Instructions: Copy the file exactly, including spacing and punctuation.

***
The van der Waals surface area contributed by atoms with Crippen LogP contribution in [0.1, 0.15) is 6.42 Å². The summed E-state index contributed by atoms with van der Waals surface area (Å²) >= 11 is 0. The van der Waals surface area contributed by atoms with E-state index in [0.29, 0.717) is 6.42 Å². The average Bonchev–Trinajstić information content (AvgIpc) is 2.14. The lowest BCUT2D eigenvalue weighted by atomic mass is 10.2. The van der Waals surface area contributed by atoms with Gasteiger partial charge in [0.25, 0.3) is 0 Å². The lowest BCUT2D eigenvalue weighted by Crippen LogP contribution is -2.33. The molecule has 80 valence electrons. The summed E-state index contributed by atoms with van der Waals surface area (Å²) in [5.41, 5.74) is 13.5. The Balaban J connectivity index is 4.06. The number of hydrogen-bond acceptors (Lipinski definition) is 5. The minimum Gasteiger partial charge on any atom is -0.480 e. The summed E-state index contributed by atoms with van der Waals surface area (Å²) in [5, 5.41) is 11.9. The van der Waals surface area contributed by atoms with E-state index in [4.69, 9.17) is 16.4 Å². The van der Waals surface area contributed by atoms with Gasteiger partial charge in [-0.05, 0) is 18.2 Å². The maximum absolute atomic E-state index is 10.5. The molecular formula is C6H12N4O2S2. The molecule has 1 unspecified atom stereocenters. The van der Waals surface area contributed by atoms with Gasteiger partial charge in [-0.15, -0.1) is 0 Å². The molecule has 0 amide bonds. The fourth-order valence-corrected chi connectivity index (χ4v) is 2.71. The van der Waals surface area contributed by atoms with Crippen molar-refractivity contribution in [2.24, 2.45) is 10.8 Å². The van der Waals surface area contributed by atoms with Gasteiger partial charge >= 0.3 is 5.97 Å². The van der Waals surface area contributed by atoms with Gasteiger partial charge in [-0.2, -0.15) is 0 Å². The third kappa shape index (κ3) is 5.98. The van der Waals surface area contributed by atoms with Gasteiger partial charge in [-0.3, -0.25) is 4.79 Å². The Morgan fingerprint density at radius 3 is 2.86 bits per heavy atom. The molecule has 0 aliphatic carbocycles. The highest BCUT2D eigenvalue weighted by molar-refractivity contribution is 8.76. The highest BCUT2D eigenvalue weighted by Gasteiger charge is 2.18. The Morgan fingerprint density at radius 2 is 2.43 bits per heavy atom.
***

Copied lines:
The van der Waals surface area contributed by atoms with Crippen LogP contribution in [0.1, 0.15) is 6.42 Å². The summed E-state index contributed by atoms with van der Waals surface area (Å²) >= 11 is 0. The van der Waals surface area contributed by atoms with E-state index in [0.29, 0.717) is 6.42 Å². The average Bonchev–Trinajstić information content (AvgIpc) is 2.14. The lowest BCUT2D eigenvalue weighted by atomic mass is 10.2. The van der Waals surface area contributed by atoms with Gasteiger partial charge in [0.25, 0.3) is 0 Å². The lowest BCUT2D eigenvalue weighted by Crippen LogP contribution is -2.33. The molecule has 80 valence electrons. The summed E-state index contributed by atoms with van der Waals surface area (Å²) in [5.41, 5.74) is 13.5. The Balaban J connectivity index is 4.06. The number of hydrogen-bond acceptors (Lipinski definition) is 5. The minimum Gasteiger partial charge on any atom is -0.480 e. The summed E-state index contributed by atoms with van der Waals surface area (Å²) in [5, 5.41) is 11.9. The van der Waals surface area contributed by atoms with E-state index in [4.69, 9.17) is 16.4 Å². The van der Waals surface area contributed by atoms with Gasteiger partial charge in [-0.05, 0) is 18.2 Å². The maximum absolute atomic E-state index is 10.5. The molecular formula is C6H12N4O2S2. The molecule has 1 unspecified atom stereocenters. The van der Waals surface area contributed by atoms with Gasteiger partial charge in [-0.15, -0.1) is 0 Å². The molecule has 0 amide bonds. The fourth-order valence-corrected chi connectivity index (χ4v) is 2.71. The van der Waals surface area contributed by atoms with Crippen molar-refractivity contribution in [2.24, 2.45) is 10.8 Å². The van der Waals surface area contributed by atoms with Gasteiger partial charge >= 0.3 is 5.97 Å². The van der Waals surface area contributed by atoms with Gasteiger partial charge in [-0.2, -0.15) is 0 Å². The third kappa shape index (κ3) is 5.98. The van der Waals surface area contributed by atoms with Gasteiger partial charge in [-0.3, -0.25) is 4.79 Å². The Morgan fingerprint density at radius 3 is 2.86 bits per heavy atom. The molecule has 0 aliphatic carbocycles. The highest BCUT2D eigenvalue weighted by molar-refractivity contribution is 8.76. The highest BCUT2D eigenvalue weighted by Gasteiger charge is 2.18. The Morgan fingerprint density at radius 2 is 2.43 bits per heavy atom.